To label with Y-90, IGF-1 is conjugated with isothiocyanato-benzyldiethylenetriaminepentaacetic acid (ITC-DTPA, Macrocyclics, Inc.). ITC-DTPA is conjugated to IGF-1 in NaHCO3 buffer (0.1 M, pH 8.2) by use of a 100-fold molar excess of ITC-DTPA as described by Ruegg et al. (Ruegg, C. L. et al., 1990, Cancer Res. 50:4221-26) for 1 hour at room temperature. The DTPA-IGF-1 conjugate is purified by dialysis against ammonium acetate buffer (0.1M, pH 5.0). The number of DTPA ligands per IGF-1 molecule can be determined by the method of Hnatowich, D. J. et al. 1983, J. Immunol. Methods 65:147-157. Up to three ligands may be conjugated per IGF-1. The purified DTPA-IGF-1 conjugate (0.8 mg/ml) is incubated with Y-90 (Perkin-Elmer Corp.) in ammonium acetate buffer (0.1 M, pH 5.4) at room temperature for 20 minutes. The specific activity is approximately 370 kBq/μg (Koppe, M. J. et al. 2004. J. Nucl. Med. 45:1224-1232).

The radiolabelled preparations are purified by gel filtration on a PD-10 column (Amersham), eluting with PBS with 0.5% bovine serum albumin. The amount of free radioisotope is determined by thin-layer chromatography with silica gel strips and citrate buffer (0.1 M, pH 6.0) as the mobile phase. Less than 5% of the label should be unconjugated to IGF-1.

The maximal tolerated dose of unlabelled IGF-1, 131I-IGF-1, and 90Y-IGF-1 is determined in six-week old female nude mice (nu/nu, Sprague Dawley, Madison, Wis.).

MCF-7 is a human breast cancer cell line that is responsive to IGF-1 (Dupont, J., et al., 2003, J. Biol. Chem. 278:37256). MCF-7 cells are cultured in F12/DME medium supplemented with 5% fetal calf serum (FCS) and 10 μg/ml insulin in 95% air, 5% CO2 at 37° C. (Karey, K. P. et al., 1988, Cancer Res. 48:4083-4092.) Cells are transferred every 4-6 days and seeded at 1.75×106 cells/plate in 20 ml medium in a 10 cm dish.

MCF-7 cells are cultured as described above. Six-week-old female nude mice (nu/nu, Sprague Dawley, Madison, Wis.) are injected subcutaneously in the back with 5×106 MCF-7 cells in 0.05 ml serum-free medium. Estrogen production in the mice is inadequate to support growth of MCF-7, so the mice are given injections of beta-estradiol dissolved in sesame oil (0.1 mg/0.05 ml oil s.c.) beginning one day before injection of the cancer cells and weekly thereafter. Tumors are allowed to grow until a diameter of 5 mm. (Hardman, W. E., et al., 1999, Anticancer Res. 19:2269.)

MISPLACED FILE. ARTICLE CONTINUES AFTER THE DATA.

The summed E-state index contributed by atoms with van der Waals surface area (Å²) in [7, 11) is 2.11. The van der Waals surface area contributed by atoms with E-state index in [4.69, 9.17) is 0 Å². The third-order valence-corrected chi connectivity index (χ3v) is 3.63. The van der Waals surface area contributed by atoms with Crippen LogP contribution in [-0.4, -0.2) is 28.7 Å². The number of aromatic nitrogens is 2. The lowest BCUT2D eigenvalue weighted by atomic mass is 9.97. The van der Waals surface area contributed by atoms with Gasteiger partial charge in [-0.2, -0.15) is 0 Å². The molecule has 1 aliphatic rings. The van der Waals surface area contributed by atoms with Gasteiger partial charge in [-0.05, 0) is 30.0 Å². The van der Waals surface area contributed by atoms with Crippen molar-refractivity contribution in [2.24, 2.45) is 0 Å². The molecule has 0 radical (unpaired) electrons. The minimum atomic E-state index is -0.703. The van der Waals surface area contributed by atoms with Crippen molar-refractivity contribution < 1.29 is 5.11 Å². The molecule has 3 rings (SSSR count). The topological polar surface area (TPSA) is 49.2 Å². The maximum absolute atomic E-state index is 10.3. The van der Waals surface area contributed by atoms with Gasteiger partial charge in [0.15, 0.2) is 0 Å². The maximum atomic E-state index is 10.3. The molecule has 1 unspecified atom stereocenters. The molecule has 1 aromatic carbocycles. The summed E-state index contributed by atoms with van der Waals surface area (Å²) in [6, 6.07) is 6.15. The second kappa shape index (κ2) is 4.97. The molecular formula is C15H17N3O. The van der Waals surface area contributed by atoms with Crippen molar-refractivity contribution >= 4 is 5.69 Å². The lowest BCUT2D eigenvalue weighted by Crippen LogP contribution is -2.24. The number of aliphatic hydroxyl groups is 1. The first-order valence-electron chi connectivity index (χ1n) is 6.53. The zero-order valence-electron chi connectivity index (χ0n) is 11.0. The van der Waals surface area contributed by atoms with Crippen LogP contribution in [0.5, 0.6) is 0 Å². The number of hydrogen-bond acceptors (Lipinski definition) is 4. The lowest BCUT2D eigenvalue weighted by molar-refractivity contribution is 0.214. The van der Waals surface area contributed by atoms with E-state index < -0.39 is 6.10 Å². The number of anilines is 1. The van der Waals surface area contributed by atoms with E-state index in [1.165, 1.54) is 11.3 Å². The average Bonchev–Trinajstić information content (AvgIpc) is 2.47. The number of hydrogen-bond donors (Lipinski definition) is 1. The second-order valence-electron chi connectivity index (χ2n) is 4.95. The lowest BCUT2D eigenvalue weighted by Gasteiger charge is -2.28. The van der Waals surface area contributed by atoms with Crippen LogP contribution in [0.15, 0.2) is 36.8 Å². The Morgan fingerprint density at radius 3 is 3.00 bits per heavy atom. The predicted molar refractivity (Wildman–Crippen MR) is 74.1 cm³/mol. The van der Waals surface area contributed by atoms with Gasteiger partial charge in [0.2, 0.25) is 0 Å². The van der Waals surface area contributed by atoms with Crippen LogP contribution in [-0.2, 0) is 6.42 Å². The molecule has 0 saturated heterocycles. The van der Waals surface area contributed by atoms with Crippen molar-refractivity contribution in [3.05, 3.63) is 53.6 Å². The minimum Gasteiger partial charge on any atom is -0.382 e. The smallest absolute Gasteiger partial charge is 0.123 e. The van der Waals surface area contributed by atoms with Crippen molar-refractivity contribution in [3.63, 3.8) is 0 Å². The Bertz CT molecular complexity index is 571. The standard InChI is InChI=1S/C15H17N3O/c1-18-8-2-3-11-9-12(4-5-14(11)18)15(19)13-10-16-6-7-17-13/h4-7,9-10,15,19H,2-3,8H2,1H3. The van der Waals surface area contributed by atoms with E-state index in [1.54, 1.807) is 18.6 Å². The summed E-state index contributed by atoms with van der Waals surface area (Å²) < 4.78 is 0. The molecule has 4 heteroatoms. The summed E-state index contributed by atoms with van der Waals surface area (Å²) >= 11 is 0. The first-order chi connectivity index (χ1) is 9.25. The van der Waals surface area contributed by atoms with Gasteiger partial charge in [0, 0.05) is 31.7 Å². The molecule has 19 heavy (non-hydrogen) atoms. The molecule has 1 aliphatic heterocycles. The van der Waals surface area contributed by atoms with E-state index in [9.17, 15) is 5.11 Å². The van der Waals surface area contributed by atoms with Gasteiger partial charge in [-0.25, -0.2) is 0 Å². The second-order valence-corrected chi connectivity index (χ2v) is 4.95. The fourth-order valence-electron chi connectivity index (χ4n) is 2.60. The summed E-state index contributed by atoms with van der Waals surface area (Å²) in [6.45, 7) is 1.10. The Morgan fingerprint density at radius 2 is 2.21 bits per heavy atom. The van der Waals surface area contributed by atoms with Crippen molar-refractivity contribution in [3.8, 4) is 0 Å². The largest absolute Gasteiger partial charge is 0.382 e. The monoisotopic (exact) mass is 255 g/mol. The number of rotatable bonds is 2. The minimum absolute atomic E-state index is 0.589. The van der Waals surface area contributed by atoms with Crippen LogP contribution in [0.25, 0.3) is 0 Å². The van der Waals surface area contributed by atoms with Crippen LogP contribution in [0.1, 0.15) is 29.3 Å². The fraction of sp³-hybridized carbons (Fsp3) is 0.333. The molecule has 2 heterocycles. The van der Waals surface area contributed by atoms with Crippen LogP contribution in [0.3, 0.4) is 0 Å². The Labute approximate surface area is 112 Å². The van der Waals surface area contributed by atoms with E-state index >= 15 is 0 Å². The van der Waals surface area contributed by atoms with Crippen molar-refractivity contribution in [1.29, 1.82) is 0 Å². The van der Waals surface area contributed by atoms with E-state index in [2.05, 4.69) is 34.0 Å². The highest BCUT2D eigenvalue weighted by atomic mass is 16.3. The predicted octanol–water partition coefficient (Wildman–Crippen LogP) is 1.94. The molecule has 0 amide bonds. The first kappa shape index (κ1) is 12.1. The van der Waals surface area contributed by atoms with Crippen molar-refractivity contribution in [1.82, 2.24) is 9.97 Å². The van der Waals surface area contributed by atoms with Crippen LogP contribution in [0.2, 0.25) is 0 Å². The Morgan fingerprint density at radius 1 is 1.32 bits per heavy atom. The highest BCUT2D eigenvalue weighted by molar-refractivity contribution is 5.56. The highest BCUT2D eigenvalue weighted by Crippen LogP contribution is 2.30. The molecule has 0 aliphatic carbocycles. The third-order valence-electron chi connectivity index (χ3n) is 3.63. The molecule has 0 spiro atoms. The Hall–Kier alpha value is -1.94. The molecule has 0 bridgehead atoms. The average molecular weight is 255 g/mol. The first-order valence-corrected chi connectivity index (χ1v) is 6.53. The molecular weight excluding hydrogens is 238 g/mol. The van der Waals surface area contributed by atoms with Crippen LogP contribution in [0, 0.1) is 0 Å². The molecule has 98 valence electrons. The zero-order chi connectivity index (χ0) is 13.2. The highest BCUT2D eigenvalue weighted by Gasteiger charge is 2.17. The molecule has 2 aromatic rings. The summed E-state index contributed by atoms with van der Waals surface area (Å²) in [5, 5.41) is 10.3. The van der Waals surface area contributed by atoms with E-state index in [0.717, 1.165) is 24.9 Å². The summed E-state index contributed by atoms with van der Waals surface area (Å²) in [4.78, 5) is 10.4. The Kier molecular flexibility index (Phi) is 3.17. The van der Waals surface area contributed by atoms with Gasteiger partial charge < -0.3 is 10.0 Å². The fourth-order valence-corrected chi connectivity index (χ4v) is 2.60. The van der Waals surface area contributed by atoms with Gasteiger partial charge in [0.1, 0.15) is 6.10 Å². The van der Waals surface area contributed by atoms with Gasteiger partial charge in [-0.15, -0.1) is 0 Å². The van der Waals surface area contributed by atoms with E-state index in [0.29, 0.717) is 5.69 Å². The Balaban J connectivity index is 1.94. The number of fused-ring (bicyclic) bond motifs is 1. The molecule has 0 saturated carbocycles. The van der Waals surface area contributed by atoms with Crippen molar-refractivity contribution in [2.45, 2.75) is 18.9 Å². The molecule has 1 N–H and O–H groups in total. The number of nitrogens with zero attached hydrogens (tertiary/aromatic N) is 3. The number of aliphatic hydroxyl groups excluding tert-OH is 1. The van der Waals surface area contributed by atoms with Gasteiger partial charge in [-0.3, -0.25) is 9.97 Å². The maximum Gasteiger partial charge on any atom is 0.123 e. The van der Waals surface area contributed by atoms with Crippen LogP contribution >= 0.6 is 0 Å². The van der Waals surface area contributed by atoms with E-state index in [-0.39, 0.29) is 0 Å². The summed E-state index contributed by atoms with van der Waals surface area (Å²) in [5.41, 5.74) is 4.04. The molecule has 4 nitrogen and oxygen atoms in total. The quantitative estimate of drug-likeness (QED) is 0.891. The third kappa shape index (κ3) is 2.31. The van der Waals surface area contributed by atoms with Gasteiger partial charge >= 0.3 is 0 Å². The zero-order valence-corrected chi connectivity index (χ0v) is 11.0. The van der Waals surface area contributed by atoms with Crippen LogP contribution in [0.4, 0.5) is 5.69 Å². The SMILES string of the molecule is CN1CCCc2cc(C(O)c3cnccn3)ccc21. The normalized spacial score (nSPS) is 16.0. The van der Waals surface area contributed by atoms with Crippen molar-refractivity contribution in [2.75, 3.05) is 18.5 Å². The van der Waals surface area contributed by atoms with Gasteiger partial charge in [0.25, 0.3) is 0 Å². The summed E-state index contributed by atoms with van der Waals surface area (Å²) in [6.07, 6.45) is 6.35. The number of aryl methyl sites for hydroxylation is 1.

When the tumors reach 5 mm, IGF-1, 131I-IGF-1, or 90Y-IGF-1 is injected at half its maximal tolerated dose in 5 mice each. Five control mice receive no agent.

Tumor size is monitored every 3 days.

Results:

It is determined that mice harboring MCF-7 tumors and receiving 13I-IGF-1 or 90Y-IGF-1 survive longer and have slower tumor growth than control mice receiving no treatment or receiving unlabelled IGF-1.

EXAMPLE 2 Treatment of a Mouse Breast Cancer Model with IGF-1-dgRicin A Conjugate

Materials and Methods:

Ricin A chain is prepared as described in Gregg, E. O. et al. (1987, J. Immunol. 138:4502-08). Ricin A chain is deglycosylated as described in Blakey, D. C. et al. (1987, Cancer Res. 47:947-952).

The conjugation procedure is generally as described in Thorpe, P. E. et al. (1982, Immunol. Rev. 62:119-158) and Huang, X. et al. (2004, Prostate 61:1-11). To a solution of IGF-1 (1 ml, 10 mg/ml) in 50 mM borate buffer (pH 9.0) was added 1.2 mg 4-succinimidyloxycarbonyl-methyl-α-[2-pyridyldithio]toluene (SMPT, Pierce Biotechnology) dissolved in 10 μl dimethylformamide. That is approximately a 3:1 molar ratio of SMPT to IGF-1. After 30 minutes stirring at room temperature, the reaction mixture is passed through a Sephadex G-25 column equilibrated with 0.1 M sodium acetate, 0.1 M NaCl, pH 4.5. The derivatized protein is eluted with the same buffer. Deglycosylated ricin A chain is derivatized with SMPT by the same procedure at a ratio of 2.6 SMPT per ricin A chain molecule. The derivatized deglycosylated ricin A is separated from reagents by passing the solution through a SEPHADEX G-25 column equilibrated with 0.1 M sodium acetate, 0.1 M NaCl, pH 4.5.

The derivatized IGF-1 is concentrated to 2.5 ml, and 10 mg of dithiothreitol is added. After stirring for 30 minutes at room temperature, the solution is passed through a SEPHADEX G-25 column equilibrated with nitrogen-flushed PBS. The eluted IGF-1 is run directly into a solution of the derivatized deglycosylated ricin A to react in a mixture with a 1:1.5 ratio of IGF-1 to deglycosylated ricin A (dgA). The reaction forms an IGF-1-dgA conjugate with 1 dgA per IGF-1.